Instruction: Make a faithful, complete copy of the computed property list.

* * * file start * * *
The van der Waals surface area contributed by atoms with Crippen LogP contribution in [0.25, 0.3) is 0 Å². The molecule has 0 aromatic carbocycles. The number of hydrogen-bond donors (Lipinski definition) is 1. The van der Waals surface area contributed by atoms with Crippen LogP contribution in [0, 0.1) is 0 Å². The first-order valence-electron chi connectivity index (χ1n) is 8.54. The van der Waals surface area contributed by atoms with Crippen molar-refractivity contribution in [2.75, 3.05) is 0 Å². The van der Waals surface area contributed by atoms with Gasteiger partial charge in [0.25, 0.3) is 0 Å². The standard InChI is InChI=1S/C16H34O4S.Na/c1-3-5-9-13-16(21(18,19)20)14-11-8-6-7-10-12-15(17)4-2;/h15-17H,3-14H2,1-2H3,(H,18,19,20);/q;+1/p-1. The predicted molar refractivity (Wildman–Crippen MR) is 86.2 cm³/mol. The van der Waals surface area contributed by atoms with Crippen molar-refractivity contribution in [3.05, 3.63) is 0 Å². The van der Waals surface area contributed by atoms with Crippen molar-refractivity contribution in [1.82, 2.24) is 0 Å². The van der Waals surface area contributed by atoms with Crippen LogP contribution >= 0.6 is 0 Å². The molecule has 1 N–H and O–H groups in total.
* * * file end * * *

The van der Waals surface area contributed by atoms with Crippen LogP contribution in [0.25, 0.3) is 0 Å². The molecule has 0 aromatic carbocycles. The number of hydrogen-bond donors (Lipinski definition) is 1. The van der Waals surface area contributed by atoms with Crippen LogP contribution in [0, 0.1) is 0 Å². The first-order valence-electron chi connectivity index (χ1n) is 8.54. The van der Waals surface area contributed by atoms with Crippen molar-refractivity contribution in [2.75, 3.05) is 0 Å². The van der Waals surface area contributed by atoms with Gasteiger partial charge in [0.25, 0.3) is 0 Å². The standard InChI is InChI=1S/C16H34O4S.Na/c1-3-5-9-13-16(21(18,19)20)14-11-8-6-7-10-12-15(17)4-2;/h15-17H,3-14H2,1-2H3,(H,18,19,20);/q;+1/p-1. The predicted molar refractivity (Wildman–Crippen MR) is 86.2 cm³/mol. The van der Waals surface area contributed by atoms with Crippen molar-refractivity contribution in [3.05, 3.63) is 0 Å². The van der Waals surface area contributed by atoms with Crippen molar-refractivity contribution in [1.82, 2.24) is 0 Å². The van der Waals surface area contributed by atoms with Crippen LogP contribution >= 0.6 is 0 Å². The molecule has 1 N–H and O–H groups in total.